Number 91 was a bigger property than their previous one on Oswald Road and while the garden may have been much the same size there was still open land to the rear with views across to the Baptist and Unitarian Chapels on Wilbraham Road as well as some of the posher houses Chorlton had to offer.
But judging by this photograph from the Manchester Courier of 1909 Mr Ecroyd would have been more interested in his garden and rightly so because he had just been awarded a prize for one of the “Best-kept Gardens in the district” at the Chorlton Society’s Show.
In a little over two decades many of the fields had been lost and in their place were rows of new houses with small neat gardens and yards which cried out for flowers, bushes and orderly borders.
So in time I will not only go back to those stories from the Manchester Guardian and Courier but explore the lives of “Mr Walton the chairman, Mr R Ashworthy, Treasurer, and Mr P Artingstall Secretary.”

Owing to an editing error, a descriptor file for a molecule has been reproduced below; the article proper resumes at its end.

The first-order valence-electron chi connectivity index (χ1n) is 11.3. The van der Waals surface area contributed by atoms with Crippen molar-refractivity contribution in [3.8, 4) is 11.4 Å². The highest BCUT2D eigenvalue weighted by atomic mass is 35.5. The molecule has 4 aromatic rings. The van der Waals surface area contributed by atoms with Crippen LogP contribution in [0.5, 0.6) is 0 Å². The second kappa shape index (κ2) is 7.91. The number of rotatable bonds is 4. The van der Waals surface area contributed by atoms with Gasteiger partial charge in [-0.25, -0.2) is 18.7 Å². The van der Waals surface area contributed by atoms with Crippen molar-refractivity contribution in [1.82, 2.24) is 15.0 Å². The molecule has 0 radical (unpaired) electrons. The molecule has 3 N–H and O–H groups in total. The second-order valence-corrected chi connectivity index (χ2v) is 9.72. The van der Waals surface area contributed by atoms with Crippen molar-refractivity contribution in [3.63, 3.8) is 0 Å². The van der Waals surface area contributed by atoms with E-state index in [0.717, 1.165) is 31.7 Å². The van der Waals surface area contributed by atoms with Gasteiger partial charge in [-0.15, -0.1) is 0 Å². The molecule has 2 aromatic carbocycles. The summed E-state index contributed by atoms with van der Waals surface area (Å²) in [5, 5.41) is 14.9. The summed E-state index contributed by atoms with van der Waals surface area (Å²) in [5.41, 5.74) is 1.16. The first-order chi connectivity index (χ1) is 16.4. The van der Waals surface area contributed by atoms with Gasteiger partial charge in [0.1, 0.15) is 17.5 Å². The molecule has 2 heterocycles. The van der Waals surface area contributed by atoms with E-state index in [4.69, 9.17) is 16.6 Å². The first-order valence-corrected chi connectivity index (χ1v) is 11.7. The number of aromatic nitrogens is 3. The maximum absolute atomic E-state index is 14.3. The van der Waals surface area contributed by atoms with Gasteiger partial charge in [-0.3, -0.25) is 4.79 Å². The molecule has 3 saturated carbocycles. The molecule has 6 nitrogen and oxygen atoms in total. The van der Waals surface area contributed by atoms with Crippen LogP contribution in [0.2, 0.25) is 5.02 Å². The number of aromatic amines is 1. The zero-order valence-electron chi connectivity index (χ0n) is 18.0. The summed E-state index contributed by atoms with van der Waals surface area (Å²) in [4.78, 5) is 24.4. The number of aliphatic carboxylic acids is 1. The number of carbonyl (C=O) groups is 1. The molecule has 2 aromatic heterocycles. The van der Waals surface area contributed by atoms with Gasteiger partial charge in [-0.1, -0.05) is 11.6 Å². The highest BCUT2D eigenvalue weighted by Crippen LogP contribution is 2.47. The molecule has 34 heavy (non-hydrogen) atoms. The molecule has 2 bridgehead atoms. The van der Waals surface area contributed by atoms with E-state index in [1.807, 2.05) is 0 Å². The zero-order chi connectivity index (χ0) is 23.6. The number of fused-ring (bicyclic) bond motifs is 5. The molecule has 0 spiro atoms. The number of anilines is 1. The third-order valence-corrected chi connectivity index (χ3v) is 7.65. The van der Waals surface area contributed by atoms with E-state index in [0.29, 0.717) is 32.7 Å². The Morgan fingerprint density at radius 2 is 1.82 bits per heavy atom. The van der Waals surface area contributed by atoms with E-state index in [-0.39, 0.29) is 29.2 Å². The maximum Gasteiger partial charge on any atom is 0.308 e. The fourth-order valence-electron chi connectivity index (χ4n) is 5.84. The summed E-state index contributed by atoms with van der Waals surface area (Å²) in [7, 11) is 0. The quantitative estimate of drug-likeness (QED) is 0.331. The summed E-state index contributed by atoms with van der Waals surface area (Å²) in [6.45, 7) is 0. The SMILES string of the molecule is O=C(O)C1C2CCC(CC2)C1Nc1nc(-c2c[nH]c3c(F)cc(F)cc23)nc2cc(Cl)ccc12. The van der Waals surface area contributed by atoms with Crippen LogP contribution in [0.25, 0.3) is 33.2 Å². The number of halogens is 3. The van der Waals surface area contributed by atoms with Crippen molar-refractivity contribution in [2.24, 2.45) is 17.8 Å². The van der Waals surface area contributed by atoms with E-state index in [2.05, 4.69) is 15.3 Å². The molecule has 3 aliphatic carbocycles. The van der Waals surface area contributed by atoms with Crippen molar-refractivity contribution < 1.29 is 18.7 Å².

I already know that Samuel Ecroyd was 56, a draughtsman and had been married to Mary for 14 years.
She was ten years younger than him and they had no children. They represented that new group moving in to Chorlton who were what we might call the middling people, made up of skilled, clerical and professional occupations.
Twenty years earlier Samuel had been living at home in Newton and Mary had been in Manchester.
Pictures; from the Manchester Courier, 1909, courtesy of Sally Dervan